The Republican Party's veepstakes are kicking into high gear, and a longshot option — New Hampshire Sen. Kelly Ayotte — has suddenly strode into the spotlight. The popular young senator joined presumptive presidential nominee Mitt Romney on Monday as he campaigned in the Granite State, in what political strategists called a "tryout" for the vice presidential slot. Would Ayotte help the Romney ticket? Here, a brief guide:
Who is Kelly Ayotte?
She's the junior senator from New Hampshire. Earlier in her career, she was the state's first female attorney general. Ayotte has fought against gun bans, and strongly opposes abortion. (She once took a parental notification case to the U.S. Supreme Court despite her governor's opposition.) With the backing of Sarah Palin, who called Ayotte a "Mama Grizzly," Ayotte was the only woman elected to the Senate in 2010. In short, says WhoRunsGov, "Ayotte is a conservative's dream."
What would she bring to the ticket?
She has proven herself a reliable surrogate for the Romney campaign, having endorsed the former Massachusetts governor before he handily won her state's primary in January. She's popular in New Hampshire, a key general-election battleground state, and has stumped with Romney there, as well as in other swing states. The potential running mates are visibly at ease with each other, and Ayotte could help Romney win over women voters, who now favor President Obama by double digits.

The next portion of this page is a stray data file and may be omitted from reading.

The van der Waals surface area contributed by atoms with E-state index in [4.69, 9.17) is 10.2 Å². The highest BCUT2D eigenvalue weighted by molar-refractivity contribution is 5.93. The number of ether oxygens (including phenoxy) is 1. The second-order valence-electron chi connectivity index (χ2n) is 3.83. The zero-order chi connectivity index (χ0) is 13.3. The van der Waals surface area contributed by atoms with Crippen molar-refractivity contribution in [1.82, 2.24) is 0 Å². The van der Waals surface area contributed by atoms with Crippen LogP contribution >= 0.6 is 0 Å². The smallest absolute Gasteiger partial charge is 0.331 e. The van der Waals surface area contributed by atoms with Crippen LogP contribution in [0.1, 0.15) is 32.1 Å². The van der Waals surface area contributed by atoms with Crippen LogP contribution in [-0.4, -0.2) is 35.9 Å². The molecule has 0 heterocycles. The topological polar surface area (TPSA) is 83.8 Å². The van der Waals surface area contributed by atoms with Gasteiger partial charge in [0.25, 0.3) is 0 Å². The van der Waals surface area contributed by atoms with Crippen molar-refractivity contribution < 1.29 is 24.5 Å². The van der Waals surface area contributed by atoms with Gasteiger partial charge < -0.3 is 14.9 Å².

If she's so great, why isn't she the VP frontrunner?
She and Romney are both from the Northeast, so, unlike other possible nominees, she wouldn't help Romney add geographic balance to the ticket, says former New Hampshire Gov. John Sununu, a top Romney campaign adviser. She also wouldn't add ethnic balance to the ticket the way, say, Marco Rubio would.
What are her chances?
Ayotte is one of about 20 people Romney is seriously considering as a running mate, Sununu says. Romney himself says he's looking at about 15 names, "including Kelly Ayotte."
Does Ayotte want the job?
She's being somewhat coy about it. "I just don't see that happening," Ayotte tells Politico, insisting that her focus is on doing the job her constituents elected her to do. But she also hints that she wouldn't turn down the VP spot if Romney offered it. "I'll do whatever the campaign wants me to do to help make sure that we win in November," Ayotte says.